Drug crimes are more severely punished than many other crimes. Despite recent reforms in the law to de-stigmatize recreational drug use, drug possession can still result in significant time behind bars and other serious penalties. Loveland criminal defense attorney Sean P. Harrell is a former prosecutor, so he knows how the state builds these types of cases and their potential weaknesses. Contact us online or call (970) 791-2006 today to learn how we can help.
What Is Drug Possession?
A criminal offense involving drug possession must involve both of these terms for the prosecution to make their case. A “drug” or controlled substance is a substance that is regulated by the government. These are classified into different schedules. Schedule I drugs are those with a high addiction factor while Schedule V drugs have less risk for addiction. Examples of drugs and the schedules they fall under include:
- Schedule I – Heroin, ecstasy, GHB
- Schedule II – Opium, morphine, cocaine, methamphetamine
- Schedule III – Anabolic steroids, medications containing small amounts of morphine
- Schedule IV – Xanax, Ambien
- Schedule V – Medications with small amounts of opium or codeine
The second element of this crime, possession, can take on many forms, including:
- Actual possession in which you are physically touching the drug or it is on your person, such as in your pocket
- Constructive possession or having control over a drug without touching it
- Joint possession or co-owning the drug with someone else
To prove possession, the prosecutor must prove that you had physical control over the drug, not just that it was close to you.
Penalties for Drug Possession
A significant reform in the law in March 2020 made it so that most drug possession charges are misdemeanors. Possession of up to four grams of certain controlled substances, including cocaine, heroin, methamphetamine, and ecstasy, is considered a misdemeanor. Additionally, those who are convicted of misdemeanor possession can receive two years of probation rather than serving time in jail. Therefore, the penalty for possession is often up to two years of probation and a fine of $1,000.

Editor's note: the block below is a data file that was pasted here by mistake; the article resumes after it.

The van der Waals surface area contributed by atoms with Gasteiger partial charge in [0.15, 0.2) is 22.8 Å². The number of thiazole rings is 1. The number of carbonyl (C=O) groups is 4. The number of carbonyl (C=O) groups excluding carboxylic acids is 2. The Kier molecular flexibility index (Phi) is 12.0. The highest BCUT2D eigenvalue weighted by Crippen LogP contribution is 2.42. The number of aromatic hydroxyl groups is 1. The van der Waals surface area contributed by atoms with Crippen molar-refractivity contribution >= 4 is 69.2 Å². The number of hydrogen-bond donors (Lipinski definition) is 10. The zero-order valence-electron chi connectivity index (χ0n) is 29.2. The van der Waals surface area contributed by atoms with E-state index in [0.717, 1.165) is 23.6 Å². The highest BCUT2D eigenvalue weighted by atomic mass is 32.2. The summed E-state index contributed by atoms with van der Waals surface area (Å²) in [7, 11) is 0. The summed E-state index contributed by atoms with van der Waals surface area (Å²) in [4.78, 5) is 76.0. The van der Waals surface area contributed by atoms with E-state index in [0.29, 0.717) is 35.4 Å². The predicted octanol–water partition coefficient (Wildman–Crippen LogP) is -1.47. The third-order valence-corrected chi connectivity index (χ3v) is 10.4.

Even though these charges do not impose the same severe penalties as they did before, they can still affect your life. Additionally, there are situations where the charges and penalties can be more severe. The potential penalties depend on many factors, including:
- The schedule of the drug
- The amount of the drug
- The purpose of possession
- Previous criminal history
A person found in possession of more than four grams of any Schedule I or II drug faces a conviction of a level 4 felony. Additionally, a person can be charged with this crime if they possess any amount of ketamine, GHB, cathinone, or flunitrazepam.
This offense is punished by up to one year of imprisonment and a fine of up to $100,000, followed by a year of parole.
It is a level 2 drug felony to be in possession of a substance that is more than 60% fentanyl, benzimidazole opiate, or carfentanil. If a person is found to be in possession of such substance while they are on parole for another felony, currently jailed as a convicted felon, an escaped prisoner, or on bond or probation in some cases, they can face aggravated felony possession charges.
Contact a Former Prosecutor to Help with Your Case
Sean P. Harrell can use his knowledge and experience as a former prosecutor to help prepare your defense strategy. Contact our Loveland drug possession attorney today for a confidential consultation. Call us at (970) 791-2006 or fill out our online form.